Travelers from around the world pause at China’s Lake Taihu. Tranquility normally prevails along the sculpted limestone cliffs and undulating green hills ringing its placid waters west of Shanghai. But in spring 2007, this picture of Chinese beauty grew ugly when a massive blue-green algal outbreak thickly slimed the lake’s surface.
Chinese officials declared the outbreak a major health emergency. The algae, called cyanobacteria, threw off foul odors as well as toxins that can damage human health. Two million nearby residents who drink Lake Taihu’s water scrambled to buy bottled water for several weeks. Agricultural runoff and wastewater discharge had overloaded the lake waters with nitrogen; in spring, algae grew explosively in the warm, fertile waters. The most severe of several recent outbreaks, the incident spotlighted the need to better manage Lake Taihu’s water quality.
Far away in Maryland, the news of the bloom in China gave oceanographer Menghua Wang an idea. Wang, who specializes in remote sensing of oceans, thought his idea could some day help people who depend on lakes for drinking water. He said, “Water quality is a very big issue affecting people’s daily lives.” Wang, with help from postdoctoral research associate Wei Shi, had just tested a new method for satellite observations of stirred-up coastal waters. He was fairly sure he could use it to capture a time series of Lake Taihu’s algal bloom. Such space observations of lake conditions could help resource managers prevent and intervene in water quality problems like the Lake Taihu bloom.
Detecting the marine food chain
Wang’s plan involved satellite sensors designed to detect phytoplankton, microscopic plants that are the building blocks of the marine food chain, near the ocean surface. A single alga or phytoplankton plant is too small to be seen with the human eye, but like pixels in a photograph, masses of them compose a visible image.
Flying 438 miles (705 kilometers) over the Earth, NASA's Sea-Viewing Wide Field-of-View Sensor (SeaWiFS) and Moderate Resolution Imaging Spectroradiometer (MODIS) measure subtle gradations in visible and near-infrared light reflected up from the oceans, including the signature of green chlorophyll that indicates the presence of phytoplankton. The resulting data, called ocean color, map the abundance and distribution of phytoplankton, giving researchers information about climate conditions that favor this organism, as well as overall ocean health.
In a similar way, the sensors could detect algae that normally exist in a healthy freshwater ecosystem. Unbalanced conditions like those at Lake Taihu can trigger runaway growth, upsetting water quality for both people and fish. Long before detecting an actual massive algal bloom, sensors might spot changes in water clarity, an early clue to problems. Steven Greb, a research hydrologist at the Wisconsin Department of Natural Resources, said, “The usual way to measure clarity is to drive to each lake, put a boat in, and lower a Secchi disk on a line.” A Secchi disk, designed for water clarity measurements, is a white disk with a pattern painted on it. As the disk descends, the depth at which the pattern disappears is a measure of the water’s transparency.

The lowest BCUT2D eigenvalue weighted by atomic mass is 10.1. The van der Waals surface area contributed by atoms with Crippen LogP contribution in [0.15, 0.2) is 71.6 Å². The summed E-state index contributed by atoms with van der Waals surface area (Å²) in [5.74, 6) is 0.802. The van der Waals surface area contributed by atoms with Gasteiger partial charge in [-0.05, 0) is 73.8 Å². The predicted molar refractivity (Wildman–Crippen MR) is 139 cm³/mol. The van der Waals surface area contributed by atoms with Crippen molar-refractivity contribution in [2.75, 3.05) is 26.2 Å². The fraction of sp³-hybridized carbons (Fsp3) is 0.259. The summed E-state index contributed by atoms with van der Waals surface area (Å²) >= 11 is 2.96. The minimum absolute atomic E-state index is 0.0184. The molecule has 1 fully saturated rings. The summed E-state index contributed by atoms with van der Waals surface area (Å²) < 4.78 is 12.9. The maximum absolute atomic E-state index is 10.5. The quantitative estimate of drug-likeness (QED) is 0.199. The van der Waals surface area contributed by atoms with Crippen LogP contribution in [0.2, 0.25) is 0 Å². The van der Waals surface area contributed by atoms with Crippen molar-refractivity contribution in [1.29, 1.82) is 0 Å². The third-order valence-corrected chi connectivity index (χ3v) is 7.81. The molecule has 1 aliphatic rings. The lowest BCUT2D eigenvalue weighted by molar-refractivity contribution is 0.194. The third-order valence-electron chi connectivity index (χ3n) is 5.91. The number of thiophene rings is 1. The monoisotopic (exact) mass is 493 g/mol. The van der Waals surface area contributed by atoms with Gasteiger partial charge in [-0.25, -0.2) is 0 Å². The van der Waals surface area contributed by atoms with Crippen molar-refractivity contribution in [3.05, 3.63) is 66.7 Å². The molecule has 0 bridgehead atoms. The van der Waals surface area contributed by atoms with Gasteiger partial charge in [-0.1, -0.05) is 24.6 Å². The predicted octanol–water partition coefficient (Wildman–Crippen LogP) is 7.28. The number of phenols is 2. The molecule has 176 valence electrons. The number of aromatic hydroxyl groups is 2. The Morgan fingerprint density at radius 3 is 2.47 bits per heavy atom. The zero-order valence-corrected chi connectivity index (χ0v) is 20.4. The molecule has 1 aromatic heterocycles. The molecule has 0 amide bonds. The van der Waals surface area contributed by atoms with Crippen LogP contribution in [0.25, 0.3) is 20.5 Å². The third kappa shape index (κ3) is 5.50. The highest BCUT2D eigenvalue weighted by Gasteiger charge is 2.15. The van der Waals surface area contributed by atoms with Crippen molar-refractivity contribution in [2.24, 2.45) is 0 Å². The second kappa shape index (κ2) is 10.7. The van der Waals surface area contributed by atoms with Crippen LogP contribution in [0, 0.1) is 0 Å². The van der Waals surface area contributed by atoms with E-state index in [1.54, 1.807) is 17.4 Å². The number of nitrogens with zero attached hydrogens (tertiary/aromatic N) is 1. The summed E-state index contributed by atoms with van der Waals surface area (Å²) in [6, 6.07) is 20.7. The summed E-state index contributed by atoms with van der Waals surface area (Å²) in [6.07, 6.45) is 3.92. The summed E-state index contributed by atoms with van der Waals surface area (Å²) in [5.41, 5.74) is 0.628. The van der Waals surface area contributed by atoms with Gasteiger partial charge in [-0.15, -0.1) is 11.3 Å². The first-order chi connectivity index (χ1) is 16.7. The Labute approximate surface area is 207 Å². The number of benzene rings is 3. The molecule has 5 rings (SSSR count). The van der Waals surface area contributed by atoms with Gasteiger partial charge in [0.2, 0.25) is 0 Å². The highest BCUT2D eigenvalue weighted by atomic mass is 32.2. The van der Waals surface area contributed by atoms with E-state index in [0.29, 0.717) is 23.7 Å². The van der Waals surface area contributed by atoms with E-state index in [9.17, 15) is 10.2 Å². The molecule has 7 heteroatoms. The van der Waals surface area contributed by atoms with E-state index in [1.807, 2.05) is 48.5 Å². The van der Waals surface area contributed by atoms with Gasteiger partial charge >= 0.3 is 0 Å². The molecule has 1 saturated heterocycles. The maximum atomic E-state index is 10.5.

The technique can be labor intensive and expensive on a large scale. Greb said, “These measurements need to be repeated for several years running to identify changes and trends. We have more than 15,000 lakes in Wisconsin, so it can get expensive. But satellite measurements cost only a few cents per lake.”
Greb can use data from another satellite, Landsat, to help assess water quality. But because of its orbit, MODIS can offer more. Greb said, “Landsat passes over any area only every sixteen days. In the Midwest, we have a lot of clouds in the summertime, so there’s good chance we’ll have cloud cover that sixteenth day that Landsat passes over. Then it’s thirty-two days between data, and we don’t get a good image that summer. MODIS is going around every day, so the chances are much better of capturing a cloudfree day.” While MODIS has the advantage of a more frequent orbit, its resolution is not as fine, so it would be most useful for larger freshwater lakes like Taihu.
Separating air and water
Wang, at the Center for Satellite Applications and Research at the National Environmental Satellite, Data, and Information Service, knew that MODIS and SeaWiFS could obtain high-quality data over the open ocean, but coastlines and inland waters were still a muddle. Wang said, “These areas are very turbid; a lot of sediment causes a problem for remote sensing.”
MODIS and SeaWiFS measure solar radiation that is reflected back by both the water and the atmosphere in the near-infrared band. Clear ocean water absorbs almost all of the near-infrared radiation, so the signal of the ocean is quite distinct from the signal of the atmosphere, which reflects much more near-infrared radiation. But sediments in the stirred-up shallower conditions common near coasts and inland also reflect a lot of radiation in the near-infrared band, making it hard to distinguish water from atmosphere.